As we’ve previously reported, there were two creationist bills pending in Missouri — Andrew Koenig’s HB 179, described here (a typical “academic freedom” bill), and Rick Brattin’s totally crazed House Bill 291, described here.
Nothing happened with Koenig’s bill after it was referred to the House Rules Committee. Brattin’s bill had been referred to the House Elementary and Secondary Education Committee, and it too was just sitting there, going nowhere.
The Missouri legislative session was scheduled to adjourn on 30 May, but it now seems that they shut down a week early. Our friends at the National Center for Science Education (NCSE) just posted this news: Antievolution bills die in Missouri. They say:
Two antievolution bills died in committee in the Missouri House of Representatives on May 17, 2013, when the legislature adjourned.
After describing the failed bills, NCSE closes with this happy note:
In all, eight antievolution bills were introduced in six states (Arizona, Colorado, Indiana, Missouri, Montana, Oklahoma) in 2013; none won passage.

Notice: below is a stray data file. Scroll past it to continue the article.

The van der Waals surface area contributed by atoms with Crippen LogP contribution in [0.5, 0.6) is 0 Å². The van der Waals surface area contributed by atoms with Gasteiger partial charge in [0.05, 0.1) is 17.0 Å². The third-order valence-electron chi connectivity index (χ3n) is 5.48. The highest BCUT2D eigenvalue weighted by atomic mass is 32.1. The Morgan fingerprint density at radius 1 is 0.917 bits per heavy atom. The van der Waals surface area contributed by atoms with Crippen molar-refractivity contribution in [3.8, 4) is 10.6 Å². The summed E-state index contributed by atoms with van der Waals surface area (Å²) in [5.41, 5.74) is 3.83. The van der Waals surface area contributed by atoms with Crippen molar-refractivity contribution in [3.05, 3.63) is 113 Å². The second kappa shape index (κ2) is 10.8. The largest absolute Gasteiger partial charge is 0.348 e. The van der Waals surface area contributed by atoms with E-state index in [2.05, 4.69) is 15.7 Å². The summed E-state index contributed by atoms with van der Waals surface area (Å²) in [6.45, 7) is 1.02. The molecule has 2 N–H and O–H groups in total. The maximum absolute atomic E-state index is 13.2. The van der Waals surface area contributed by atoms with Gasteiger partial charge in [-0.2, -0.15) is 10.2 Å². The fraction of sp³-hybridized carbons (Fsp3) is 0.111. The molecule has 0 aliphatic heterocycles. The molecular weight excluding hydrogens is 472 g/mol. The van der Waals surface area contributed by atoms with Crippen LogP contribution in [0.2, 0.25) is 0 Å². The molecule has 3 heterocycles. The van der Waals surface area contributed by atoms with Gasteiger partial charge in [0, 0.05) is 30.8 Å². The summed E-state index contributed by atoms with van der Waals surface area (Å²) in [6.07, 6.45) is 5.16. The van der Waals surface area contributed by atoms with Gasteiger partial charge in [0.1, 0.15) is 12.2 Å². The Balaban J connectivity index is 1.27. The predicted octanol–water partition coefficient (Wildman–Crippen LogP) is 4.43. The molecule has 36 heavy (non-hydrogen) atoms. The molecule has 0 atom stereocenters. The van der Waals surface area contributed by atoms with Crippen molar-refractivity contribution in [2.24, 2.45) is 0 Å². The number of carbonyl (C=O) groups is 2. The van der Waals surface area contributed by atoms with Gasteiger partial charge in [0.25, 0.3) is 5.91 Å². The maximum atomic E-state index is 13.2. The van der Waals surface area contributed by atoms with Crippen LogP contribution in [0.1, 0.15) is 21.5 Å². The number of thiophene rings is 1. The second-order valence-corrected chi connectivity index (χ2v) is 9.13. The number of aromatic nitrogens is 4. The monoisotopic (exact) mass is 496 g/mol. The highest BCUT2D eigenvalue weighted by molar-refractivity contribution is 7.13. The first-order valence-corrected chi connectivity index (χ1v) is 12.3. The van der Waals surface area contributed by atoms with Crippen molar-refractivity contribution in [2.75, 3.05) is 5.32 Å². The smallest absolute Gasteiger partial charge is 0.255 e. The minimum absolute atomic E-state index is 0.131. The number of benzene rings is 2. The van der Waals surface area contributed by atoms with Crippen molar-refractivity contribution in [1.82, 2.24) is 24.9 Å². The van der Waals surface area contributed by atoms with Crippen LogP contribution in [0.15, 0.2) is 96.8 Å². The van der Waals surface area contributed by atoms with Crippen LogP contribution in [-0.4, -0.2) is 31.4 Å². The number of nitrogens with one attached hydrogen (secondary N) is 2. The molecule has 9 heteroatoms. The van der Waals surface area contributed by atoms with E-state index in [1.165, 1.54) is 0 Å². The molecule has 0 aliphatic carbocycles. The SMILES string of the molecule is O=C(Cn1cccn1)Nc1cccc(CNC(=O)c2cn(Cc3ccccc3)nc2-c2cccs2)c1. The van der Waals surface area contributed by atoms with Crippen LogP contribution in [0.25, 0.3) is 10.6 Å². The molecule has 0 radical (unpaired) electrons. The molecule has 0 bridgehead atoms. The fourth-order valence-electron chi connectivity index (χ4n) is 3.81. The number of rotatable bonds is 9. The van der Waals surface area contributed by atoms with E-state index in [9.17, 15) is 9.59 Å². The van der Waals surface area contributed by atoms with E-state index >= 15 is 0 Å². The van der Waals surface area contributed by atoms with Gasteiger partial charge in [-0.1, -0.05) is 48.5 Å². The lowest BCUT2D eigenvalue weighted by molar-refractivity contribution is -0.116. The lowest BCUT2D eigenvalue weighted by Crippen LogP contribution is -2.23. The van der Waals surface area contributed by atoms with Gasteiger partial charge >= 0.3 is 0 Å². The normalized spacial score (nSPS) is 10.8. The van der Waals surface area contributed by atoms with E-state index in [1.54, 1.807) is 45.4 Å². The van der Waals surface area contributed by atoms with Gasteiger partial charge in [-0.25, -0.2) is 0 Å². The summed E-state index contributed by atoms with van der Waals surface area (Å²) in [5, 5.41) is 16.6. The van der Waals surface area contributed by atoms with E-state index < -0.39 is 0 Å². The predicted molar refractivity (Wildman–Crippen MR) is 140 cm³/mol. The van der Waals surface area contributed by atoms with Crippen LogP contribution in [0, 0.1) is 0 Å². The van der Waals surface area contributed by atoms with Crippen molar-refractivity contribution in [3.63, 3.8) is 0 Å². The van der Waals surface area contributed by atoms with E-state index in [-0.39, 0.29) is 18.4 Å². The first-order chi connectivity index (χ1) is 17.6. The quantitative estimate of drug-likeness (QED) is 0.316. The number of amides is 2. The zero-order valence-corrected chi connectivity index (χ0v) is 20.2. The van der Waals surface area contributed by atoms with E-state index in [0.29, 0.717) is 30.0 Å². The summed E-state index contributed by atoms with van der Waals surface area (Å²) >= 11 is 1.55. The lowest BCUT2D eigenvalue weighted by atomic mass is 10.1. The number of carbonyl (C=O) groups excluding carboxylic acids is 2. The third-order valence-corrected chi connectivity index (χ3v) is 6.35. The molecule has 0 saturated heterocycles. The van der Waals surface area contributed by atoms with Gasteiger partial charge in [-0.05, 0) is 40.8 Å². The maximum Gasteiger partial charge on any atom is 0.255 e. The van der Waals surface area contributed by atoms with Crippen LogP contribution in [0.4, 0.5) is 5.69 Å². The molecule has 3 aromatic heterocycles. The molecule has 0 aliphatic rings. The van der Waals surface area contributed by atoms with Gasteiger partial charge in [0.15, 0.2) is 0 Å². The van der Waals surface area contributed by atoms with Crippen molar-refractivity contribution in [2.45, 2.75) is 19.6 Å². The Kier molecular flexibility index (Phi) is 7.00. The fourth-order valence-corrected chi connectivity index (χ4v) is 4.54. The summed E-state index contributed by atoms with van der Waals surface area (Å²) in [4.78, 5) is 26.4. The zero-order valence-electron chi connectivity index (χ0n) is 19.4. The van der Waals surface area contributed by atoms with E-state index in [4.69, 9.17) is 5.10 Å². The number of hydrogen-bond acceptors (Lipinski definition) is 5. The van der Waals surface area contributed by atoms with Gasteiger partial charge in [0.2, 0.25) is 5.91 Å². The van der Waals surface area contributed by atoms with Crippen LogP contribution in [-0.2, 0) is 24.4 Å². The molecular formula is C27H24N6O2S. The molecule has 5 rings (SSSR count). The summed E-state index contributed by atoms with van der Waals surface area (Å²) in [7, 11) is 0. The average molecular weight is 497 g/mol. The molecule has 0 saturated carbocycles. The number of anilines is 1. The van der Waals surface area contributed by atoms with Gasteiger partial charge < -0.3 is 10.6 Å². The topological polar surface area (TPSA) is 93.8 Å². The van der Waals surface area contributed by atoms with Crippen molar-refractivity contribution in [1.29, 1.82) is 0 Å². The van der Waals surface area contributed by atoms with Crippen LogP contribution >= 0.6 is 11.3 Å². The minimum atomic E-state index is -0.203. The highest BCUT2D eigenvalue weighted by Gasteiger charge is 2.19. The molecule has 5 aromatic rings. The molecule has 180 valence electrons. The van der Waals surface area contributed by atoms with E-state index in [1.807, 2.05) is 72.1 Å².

But there’s still Stan Bingham’s North Carolina Bible Class Bill. We see it as being little different from a flat-out bill to promote creationism. It has an Ark-load of co-sponsors. Back in February it was referred to Committee on Rules and Operations of the Senate. There have been no hearings or votes, and nothing’s scheduled — not yet. The legislative session is scheduled to adjourn in “early July.”
The only bad news has been in Louisiana, where the legislature refused to repeal the Louisiana Science Education Act. And that state is still considering Another Weird Creationism Bill, sponsored by Frank A. Hoffmann, which would allow local school boards to select any science books they want, instead of the current system of state-selected texts. It already passed in the state House, and now it’s up to the Senate, where it’s currently in the Committee on Education. The Louisiana legislature won’t adjourn until 06 June.
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